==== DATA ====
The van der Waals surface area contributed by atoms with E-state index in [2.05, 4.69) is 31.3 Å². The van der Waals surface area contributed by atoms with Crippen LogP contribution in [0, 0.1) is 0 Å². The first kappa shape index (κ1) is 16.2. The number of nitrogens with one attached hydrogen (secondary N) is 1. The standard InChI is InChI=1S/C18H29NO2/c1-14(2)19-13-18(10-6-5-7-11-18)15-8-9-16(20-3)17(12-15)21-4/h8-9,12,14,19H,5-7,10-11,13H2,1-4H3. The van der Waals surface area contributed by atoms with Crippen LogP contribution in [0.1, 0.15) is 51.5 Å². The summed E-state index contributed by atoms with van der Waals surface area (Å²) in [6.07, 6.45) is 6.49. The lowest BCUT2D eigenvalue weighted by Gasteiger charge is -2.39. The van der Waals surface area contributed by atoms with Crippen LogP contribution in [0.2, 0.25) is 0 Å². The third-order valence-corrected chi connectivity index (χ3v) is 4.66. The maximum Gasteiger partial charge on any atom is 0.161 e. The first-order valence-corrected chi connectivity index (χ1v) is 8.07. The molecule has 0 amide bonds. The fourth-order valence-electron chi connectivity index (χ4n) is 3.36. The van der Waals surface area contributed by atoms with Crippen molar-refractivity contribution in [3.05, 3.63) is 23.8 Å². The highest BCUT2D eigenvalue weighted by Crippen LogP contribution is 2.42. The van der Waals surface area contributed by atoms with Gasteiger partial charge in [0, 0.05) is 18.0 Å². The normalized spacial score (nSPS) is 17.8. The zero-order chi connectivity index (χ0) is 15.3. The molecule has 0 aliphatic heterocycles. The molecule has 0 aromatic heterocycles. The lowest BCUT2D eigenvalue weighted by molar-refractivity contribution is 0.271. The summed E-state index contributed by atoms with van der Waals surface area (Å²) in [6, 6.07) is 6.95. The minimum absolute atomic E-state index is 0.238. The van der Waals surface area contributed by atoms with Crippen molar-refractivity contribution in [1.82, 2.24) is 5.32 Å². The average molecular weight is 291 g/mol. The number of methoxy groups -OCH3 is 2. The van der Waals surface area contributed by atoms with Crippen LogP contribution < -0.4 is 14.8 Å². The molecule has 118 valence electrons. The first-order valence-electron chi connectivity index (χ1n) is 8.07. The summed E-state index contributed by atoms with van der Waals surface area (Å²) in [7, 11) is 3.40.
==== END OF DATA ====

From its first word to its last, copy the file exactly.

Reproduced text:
The van der Waals surface area contributed by atoms with E-state index in [2.05, 4.69) is 31.3 Å². The van der Waals surface area contributed by atoms with Crippen LogP contribution in [0, 0.1) is 0 Å². The first kappa shape index (κ1) is 16.2. The number of nitrogens with one attached hydrogen (secondary N) is 1. The standard InChI is InChI=1S/C18H29NO2/c1-14(2)19-13-18(10-6-5-7-11-18)15-8-9-16(20-3)17(12-15)21-4/h8-9,12,14,19H,5-7,10-11,13H2,1-4H3. The van der Waals surface area contributed by atoms with Crippen LogP contribution in [0.1, 0.15) is 51.5 Å². The summed E-state index contributed by atoms with van der Waals surface area (Å²) in [6.07, 6.45) is 6.49. The lowest BCUT2D eigenvalue weighted by Gasteiger charge is -2.39. The van der Waals surface area contributed by atoms with Crippen LogP contribution in [0.2, 0.25) is 0 Å². The third-order valence-corrected chi connectivity index (χ3v) is 4.66. The maximum Gasteiger partial charge on any atom is 0.161 e. The first-order valence-corrected chi connectivity index (χ1v) is 8.07. The molecule has 0 amide bonds. The fourth-order valence-electron chi connectivity index (χ4n) is 3.36. The van der Waals surface area contributed by atoms with Crippen molar-refractivity contribution in [3.05, 3.63) is 23.8 Å². The highest BCUT2D eigenvalue weighted by Crippen LogP contribution is 2.42. The van der Waals surface area contributed by atoms with Gasteiger partial charge in [0, 0.05) is 18.0 Å². The normalized spacial score (nSPS) is 17.8. The zero-order chi connectivity index (χ0) is 15.3. The molecule has 0 aliphatic heterocycles. The molecule has 0 aromatic heterocycles. The lowest BCUT2D eigenvalue weighted by molar-refractivity contribution is 0.271. The summed E-state index contributed by atoms with van der Waals surface area (Å²) in [6, 6.07) is 6.95. The minimum absolute atomic E-state index is 0.238. The van der Waals surface area contributed by atoms with Crippen molar-refractivity contribution in [1.82, 2.24) is 5.32 Å². The average molecular weight is 291 g/mol. The number of methoxy groups -OCH3 is 2. The van der Waals surface area contributed by atoms with Crippen LogP contribution < -0.4 is 14.8 Å². The molecule has 118 valence electrons. The first-order valence-electron chi connectivity index (χ1n) is 8.07. The summed E-state index contributed by atoms with van der Waals surface area (Å²) in [7, 11) is 3.40.